Fraud Perpetrator’s Attempt to Avoid Jail Fails

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After being convicted of multiple counts of fraud Ejaz Shreef was sentenced to a term of imprisonment for 48 months on each count, concurrent, followed by two years of supervised release.

In Ejaz Shreef v. United States of America, Nos. 3:18-cr-157-RJC-DCK-2, 3:22-cv-78-RJC, United States District Court, W.D. North Carolina, Charlotte Division (July 8, 2022) resolved his motion to reduce his sentence.


A federal grand jury indicted Shreef, along with three coconspirators, with conspiracy to commit wire and bank fraud (Count One); and conspiracy to commit money laundering (Count Two). As to Count One, the Indictment charged that, “[f]rom in or about April 2009 through in or about April 2018, … [Shreef and the coconspirators] did knowingly, conspire to commit offenses against the United States, including violations of Title 18, United States Code, Sections 1343 (wire fraud) and 1344 (bank fraud).”

Shreef proceeded to a jury trial and the jury convicted him on both counts. On direct appeal, Shreef argued that the insurance fraud scheme supporting the wire fraud object of the conspiracy concluded prior to the running of the statute of limitations and, even if the charge was timely, insufficient evidence supported the jury’s verdict; evidence of prior bad acts was inappropriately admitted against him; and trial counsel was ineffective for failing to request a “reliance-on-expert” jury instruction.

On April 9, 2021, the Fourth Circuit affirmed the Court’s Judgment and declined to address the ineffective assistance of counsel claim.

Shreef, unwilling to accept the Fourth Circuit’s decision, filed a Motion to Vacate. Shreef argued: prosecutorial misconduct for the Government submitting 18 U.S.C. §§ 1343 and 1344 to support Shreef’s conviction “without submitting such statutes to the grand jury;” and
ineffective assistance of trial and appellate counsel for failing to adequately investigate the case; and allowing the Government to convict or maintain a conviction unconstitutionally.


Shreef argued that the Government “overreach[ed]” and the Verdict Form submitted to the jury mirrored the charges set forth in the Indictment. Consistent with the Indictment, the jury found that “wire fraud,” and “bank fraud,” were objects of the conspiracy.

Ineffective Assistance of Counsel

The Sixth Amendment to the U.S. Constitution guarantees the accused the right to the assistance of counsel for his defense. To show ineffective assistance of counsel, Shreef must establish a deficient performance by counsel and, second, that the deficient performance prejudiced him.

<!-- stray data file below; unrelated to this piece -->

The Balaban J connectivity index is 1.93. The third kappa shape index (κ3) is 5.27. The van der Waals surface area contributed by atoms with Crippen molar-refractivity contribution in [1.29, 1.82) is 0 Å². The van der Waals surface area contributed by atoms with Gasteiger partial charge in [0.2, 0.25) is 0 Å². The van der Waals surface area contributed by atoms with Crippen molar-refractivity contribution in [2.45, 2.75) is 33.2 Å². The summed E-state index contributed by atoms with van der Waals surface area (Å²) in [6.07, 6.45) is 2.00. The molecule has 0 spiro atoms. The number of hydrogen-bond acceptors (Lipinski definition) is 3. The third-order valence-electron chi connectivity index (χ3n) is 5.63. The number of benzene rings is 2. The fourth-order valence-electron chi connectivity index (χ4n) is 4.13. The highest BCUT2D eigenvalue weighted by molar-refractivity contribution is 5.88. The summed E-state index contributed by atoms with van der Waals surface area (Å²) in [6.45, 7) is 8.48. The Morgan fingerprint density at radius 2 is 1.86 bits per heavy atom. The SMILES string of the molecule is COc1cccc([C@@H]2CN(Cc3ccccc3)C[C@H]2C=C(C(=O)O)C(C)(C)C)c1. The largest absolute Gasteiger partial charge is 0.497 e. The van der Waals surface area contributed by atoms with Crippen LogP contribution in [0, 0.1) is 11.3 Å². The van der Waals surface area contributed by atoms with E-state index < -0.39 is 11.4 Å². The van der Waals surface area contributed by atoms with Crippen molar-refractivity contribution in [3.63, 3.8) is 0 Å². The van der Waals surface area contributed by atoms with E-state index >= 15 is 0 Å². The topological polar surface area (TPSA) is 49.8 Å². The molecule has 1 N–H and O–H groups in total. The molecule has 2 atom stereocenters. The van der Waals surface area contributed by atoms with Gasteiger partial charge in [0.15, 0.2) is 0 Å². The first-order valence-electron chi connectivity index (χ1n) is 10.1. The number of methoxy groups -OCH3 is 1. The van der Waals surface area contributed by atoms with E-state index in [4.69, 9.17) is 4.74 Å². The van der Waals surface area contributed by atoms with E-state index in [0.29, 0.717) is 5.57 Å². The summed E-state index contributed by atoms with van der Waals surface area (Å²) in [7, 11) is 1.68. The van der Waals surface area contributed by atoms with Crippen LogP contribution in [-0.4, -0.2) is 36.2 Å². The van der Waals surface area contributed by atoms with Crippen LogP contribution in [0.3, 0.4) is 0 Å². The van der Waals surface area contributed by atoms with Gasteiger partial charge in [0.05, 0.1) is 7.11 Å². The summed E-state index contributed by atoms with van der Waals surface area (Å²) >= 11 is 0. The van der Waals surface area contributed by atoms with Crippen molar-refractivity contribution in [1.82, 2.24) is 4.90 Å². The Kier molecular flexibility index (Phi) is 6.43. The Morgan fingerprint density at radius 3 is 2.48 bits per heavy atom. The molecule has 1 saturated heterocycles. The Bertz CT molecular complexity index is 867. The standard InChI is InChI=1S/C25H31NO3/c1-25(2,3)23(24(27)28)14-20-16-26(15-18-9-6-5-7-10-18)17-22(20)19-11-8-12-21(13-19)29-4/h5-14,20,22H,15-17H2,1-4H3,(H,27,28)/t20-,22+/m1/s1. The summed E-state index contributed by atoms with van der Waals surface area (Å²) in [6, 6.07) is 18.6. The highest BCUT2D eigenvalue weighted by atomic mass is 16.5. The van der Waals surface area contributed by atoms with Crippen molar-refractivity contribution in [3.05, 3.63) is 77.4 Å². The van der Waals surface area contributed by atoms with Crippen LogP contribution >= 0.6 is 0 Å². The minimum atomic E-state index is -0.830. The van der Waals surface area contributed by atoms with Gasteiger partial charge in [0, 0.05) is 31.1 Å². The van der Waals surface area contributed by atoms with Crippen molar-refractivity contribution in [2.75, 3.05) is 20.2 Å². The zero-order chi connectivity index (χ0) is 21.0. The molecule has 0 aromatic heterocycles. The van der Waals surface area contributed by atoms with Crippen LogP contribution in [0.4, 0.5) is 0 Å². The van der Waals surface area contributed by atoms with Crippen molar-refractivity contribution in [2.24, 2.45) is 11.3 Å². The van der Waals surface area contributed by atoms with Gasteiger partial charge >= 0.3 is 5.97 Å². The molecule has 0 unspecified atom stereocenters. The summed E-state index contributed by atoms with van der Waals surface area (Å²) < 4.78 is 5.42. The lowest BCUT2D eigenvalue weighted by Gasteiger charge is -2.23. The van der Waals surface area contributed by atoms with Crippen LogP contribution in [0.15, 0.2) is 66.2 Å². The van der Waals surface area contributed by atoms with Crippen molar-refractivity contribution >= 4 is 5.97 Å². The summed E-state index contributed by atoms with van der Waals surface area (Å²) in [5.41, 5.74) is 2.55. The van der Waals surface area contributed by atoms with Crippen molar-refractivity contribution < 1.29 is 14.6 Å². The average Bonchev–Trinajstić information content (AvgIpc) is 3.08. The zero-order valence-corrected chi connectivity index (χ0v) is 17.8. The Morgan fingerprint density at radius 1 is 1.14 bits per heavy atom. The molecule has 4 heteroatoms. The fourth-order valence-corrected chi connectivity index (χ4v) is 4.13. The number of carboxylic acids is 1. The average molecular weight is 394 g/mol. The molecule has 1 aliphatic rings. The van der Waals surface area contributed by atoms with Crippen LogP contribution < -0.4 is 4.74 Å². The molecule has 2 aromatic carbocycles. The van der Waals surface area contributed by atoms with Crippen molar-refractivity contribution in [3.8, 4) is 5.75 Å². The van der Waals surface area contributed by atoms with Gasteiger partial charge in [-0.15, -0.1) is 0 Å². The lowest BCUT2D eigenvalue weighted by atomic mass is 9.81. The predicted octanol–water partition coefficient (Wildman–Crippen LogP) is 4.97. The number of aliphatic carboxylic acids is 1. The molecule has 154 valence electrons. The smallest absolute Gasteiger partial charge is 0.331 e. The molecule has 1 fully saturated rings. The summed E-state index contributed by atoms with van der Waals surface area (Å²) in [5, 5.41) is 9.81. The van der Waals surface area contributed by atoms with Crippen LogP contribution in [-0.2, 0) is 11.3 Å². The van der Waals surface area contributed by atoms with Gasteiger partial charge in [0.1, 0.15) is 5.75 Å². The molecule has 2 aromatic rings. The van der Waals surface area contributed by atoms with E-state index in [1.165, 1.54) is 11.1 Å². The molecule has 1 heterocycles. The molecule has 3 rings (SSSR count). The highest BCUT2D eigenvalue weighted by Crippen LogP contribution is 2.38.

Courts are required to recognize the strong presumption that counsel’s conduct falls within the wide range of reasonable professional assistance. Furthermore, in considering the prejudice prong of the analysis, the Court can only grant relief if the result of the proceeding was fundamentally unfair or unreliable.

Shreef bears the burden of showing that there is a reasonable probability that but for counsel’s failure to raise an issue on appeal, the result of the proceeding would have been different; i.e., that he would have prevailed on appeal.

The court concluded that there was no deficient performance by Shreef’s trial or appellate counsel for their failure to raise or attempt to support a frivolous argument. Moreover, Shreef failed to allege or shown any prejudice.

Therefore, Shreef’s Motion to Vacate was dismissed and denied.


Insurance fraud perpetrators do not expect to be caught. Experience shows that a very small percentage of fraud perpetrators are caught, even smaller groups are prosecuted and even smaller groups are convicted. Those who are convicted, like Mr. Shreef, believe that the only reason they were caught and convicted had to be the fault of someone else and claim prosecutorial misconduct and inadequacy of counsel. Since their crimes, but for the conviction, were probably successful, they have funds to support appeals and motions to keep themselves out of jail. Mr. Shreef’s second attempt properly failed.

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Barry Zalma, Esq., CFE, now limits his practice to service as an insurance consultant specializing in insurance coverage, insurance claims handling, insurance bad faith and insurance fraud almost equally for insurers and policyholders. He practiced law in California for more than 44 years as an insurance coverage and claims handling lawyer and more than 54 years in the insurance business. He is available at and [email protected]

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